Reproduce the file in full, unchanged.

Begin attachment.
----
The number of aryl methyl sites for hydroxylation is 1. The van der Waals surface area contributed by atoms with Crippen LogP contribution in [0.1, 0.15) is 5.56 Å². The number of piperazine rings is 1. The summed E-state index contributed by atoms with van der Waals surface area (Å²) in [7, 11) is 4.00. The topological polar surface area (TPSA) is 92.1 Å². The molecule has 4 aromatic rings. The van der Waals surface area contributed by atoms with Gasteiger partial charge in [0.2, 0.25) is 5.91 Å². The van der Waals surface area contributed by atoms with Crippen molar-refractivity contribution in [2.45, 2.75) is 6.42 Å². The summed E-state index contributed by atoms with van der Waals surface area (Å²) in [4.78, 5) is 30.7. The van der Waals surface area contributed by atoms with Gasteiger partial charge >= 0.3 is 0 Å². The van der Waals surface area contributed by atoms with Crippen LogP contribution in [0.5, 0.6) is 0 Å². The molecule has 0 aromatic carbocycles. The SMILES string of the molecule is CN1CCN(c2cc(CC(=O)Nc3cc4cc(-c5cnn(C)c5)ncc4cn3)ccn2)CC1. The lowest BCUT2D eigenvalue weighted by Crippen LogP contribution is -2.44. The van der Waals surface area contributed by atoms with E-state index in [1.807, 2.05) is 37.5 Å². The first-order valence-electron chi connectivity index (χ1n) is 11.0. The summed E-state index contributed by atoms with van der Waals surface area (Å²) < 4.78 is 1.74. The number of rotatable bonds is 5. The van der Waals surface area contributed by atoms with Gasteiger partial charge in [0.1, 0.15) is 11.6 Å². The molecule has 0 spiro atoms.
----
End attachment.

The number of aryl methyl sites for hydroxylation is 1. The van der Waals surface area contributed by atoms with Crippen LogP contribution in [0.1, 0.15) is 5.56 Å². The number of piperazine rings is 1. The summed E-state index contributed by atoms with van der Waals surface area (Å²) in [7, 11) is 4.00. The topological polar surface area (TPSA) is 92.1 Å². The molecule has 4 aromatic rings. The van der Waals surface area contributed by atoms with Gasteiger partial charge in [0.2, 0.25) is 5.91 Å². The van der Waals surface area contributed by atoms with Crippen molar-refractivity contribution in [2.45, 2.75) is 6.42 Å². The summed E-state index contributed by atoms with van der Waals surface area (Å²) in [4.78, 5) is 30.7. The van der Waals surface area contributed by atoms with Gasteiger partial charge >= 0.3 is 0 Å². The van der Waals surface area contributed by atoms with Crippen LogP contribution in [0.5, 0.6) is 0 Å². The molecule has 0 aromatic carbocycles. The SMILES string of the molecule is CN1CCN(c2cc(CC(=O)Nc3cc4cc(-c5cnn(C)c5)ncc4cn3)ccn2)CC1. The lowest BCUT2D eigenvalue weighted by Crippen LogP contribution is -2.44. The van der Waals surface area contributed by atoms with E-state index in [1.807, 2.05) is 37.5 Å². The first-order valence-electron chi connectivity index (χ1n) is 11.0. The summed E-state index contributed by atoms with van der Waals surface area (Å²) < 4.78 is 1.74. The number of rotatable bonds is 5. The van der Waals surface area contributed by atoms with Gasteiger partial charge in [0.1, 0.15) is 11.6 Å². The molecule has 0 spiro atoms.